Bristol-Myers Squibb Stock: Look For The Exit (NYSE:BMY)
After successfully absorbing the Celgene deal, Bristol-Myers Squibb (NYSE:BMY) has jumped to new all-time highs. The large cash deal to buy Turning Point (TPTX) suggests the company no longer sees the value in repurchasing their own shares. My investment thesis is less bullish on the stock following the surge to the highs due to the safety trade in drug stocks.
The big story on Bristol-Myers remains the LOE of Revlimid ahead of the offset from the strong drug pipeline of the Celgene drugs. During Q1’22, Revlimid sales were $2.8 billion with sales down 5% YoY due to the entry of generics. The company forecast sales for the drug of only $2.0 billion in Q2 with annual sales of $9.0 to $9.5 billion.
The encouraging news was that total sales for the quarter were up 5% to $11.6 billion. Sales of recent LOEs (primarily Revlimid) were $3.0 billion in the quarter.
In essence, Bristol-Myers now has ~25% of sales in the LOE process, but the biotech has some recent drug approvals that could make up for the loss of Revlimid. Both Opdualag and CAMZYOS have the potential for $4 billion+ peak sales levels to nearly match the current run rate of Revlimid while that cancer drug will maintain a solid revenue stream for years. These new drug approvals only contributed $6 million worth of drug sales in Q1’22.
Bristol-Myers continues to forecast the loss of $13 billion in LOE revenues offset by up to $20+ billion in sales from new drugs either already approved or still in the pipeline.
The biggest question remains whether the biopharma can actually produce revenue growth considering Bristol-Myers eventually faces LOE on both Eliquis and Opdivo later in the decade. Analysts forecast revenues topping $50 billion mid-decade with an eventual decline by the end of the decade.
The stock equation quickly changes when running to $80 here. Bristol-Myers isn’t exactly expensive, but the value equation isn’t as out of whack compared to when the stock traded at only $60 with EPS targets in the $7 to $8 range.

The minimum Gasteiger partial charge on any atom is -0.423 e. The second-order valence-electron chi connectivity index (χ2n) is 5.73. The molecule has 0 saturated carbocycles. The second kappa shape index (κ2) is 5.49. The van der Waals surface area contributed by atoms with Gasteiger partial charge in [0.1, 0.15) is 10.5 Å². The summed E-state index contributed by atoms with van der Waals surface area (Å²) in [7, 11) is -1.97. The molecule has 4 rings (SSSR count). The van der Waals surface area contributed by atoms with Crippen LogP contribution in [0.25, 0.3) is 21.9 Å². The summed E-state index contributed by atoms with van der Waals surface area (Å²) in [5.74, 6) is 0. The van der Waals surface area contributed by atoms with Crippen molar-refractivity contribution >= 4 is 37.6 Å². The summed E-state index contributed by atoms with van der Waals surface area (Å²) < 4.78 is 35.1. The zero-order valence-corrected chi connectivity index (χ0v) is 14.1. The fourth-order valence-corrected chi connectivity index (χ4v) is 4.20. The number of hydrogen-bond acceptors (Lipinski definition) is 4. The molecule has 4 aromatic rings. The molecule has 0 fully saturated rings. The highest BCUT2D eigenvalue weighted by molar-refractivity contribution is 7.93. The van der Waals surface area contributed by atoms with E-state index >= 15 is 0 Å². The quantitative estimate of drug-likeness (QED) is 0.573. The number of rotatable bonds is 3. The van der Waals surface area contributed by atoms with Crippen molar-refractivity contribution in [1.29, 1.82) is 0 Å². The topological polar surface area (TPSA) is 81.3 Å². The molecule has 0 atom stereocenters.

Net Payout Yield Signal
Back in February, the company entered into accelerated share repurchase transactions to buy $5 billion of Bristol-Myers Squibb common stock. Now, in June, the company is paying $4 billion in cash to acquire another company.
The big difference between February and June is that stock prices have risen from mid-$60s to nearly $80 now. Possibly, the stock just isn’t as appealing to management at these record levels.
The net payout yield that combines the dividend yield with the net stock buyback yield provides a signal of whether management sees value in the current market cap of the stock and has the financial resources to address the issue. The dividend yield is up at 2.7%, so the impressive net payout yield of 8.3% is due mostly to the stock buybacks for a drug stock with a market cap of $168 billion.
The company has a net debt position of over $30 billion, up from nearly $28 billion in the prior quarter. The debt levels aren’t excessive with the large cash flows of BMY, but the debt plus a $4 billion deal limits the ability to keep share buybacks returning over 5.5% of the market cap via stock buybacks.
A stock with an NPY above 8% is definitely appealing, but one pulling back on share buybacks with the stock at all-time highs shouldn’t be blindly bought for this yield.
The key investor takeaway is that Bristol-Myers is an interesting drug company, but the stock probably has limited upside here. The biopharma has plenty of questions regarding growth needed to justify prices much above the current level. The net payout yield is solid above 8%, but the management team doesn’t appear willing to continue purchasing shares aggressively at the current price. With the stock hitting new highs, investors should probably use the next big rally to cash out.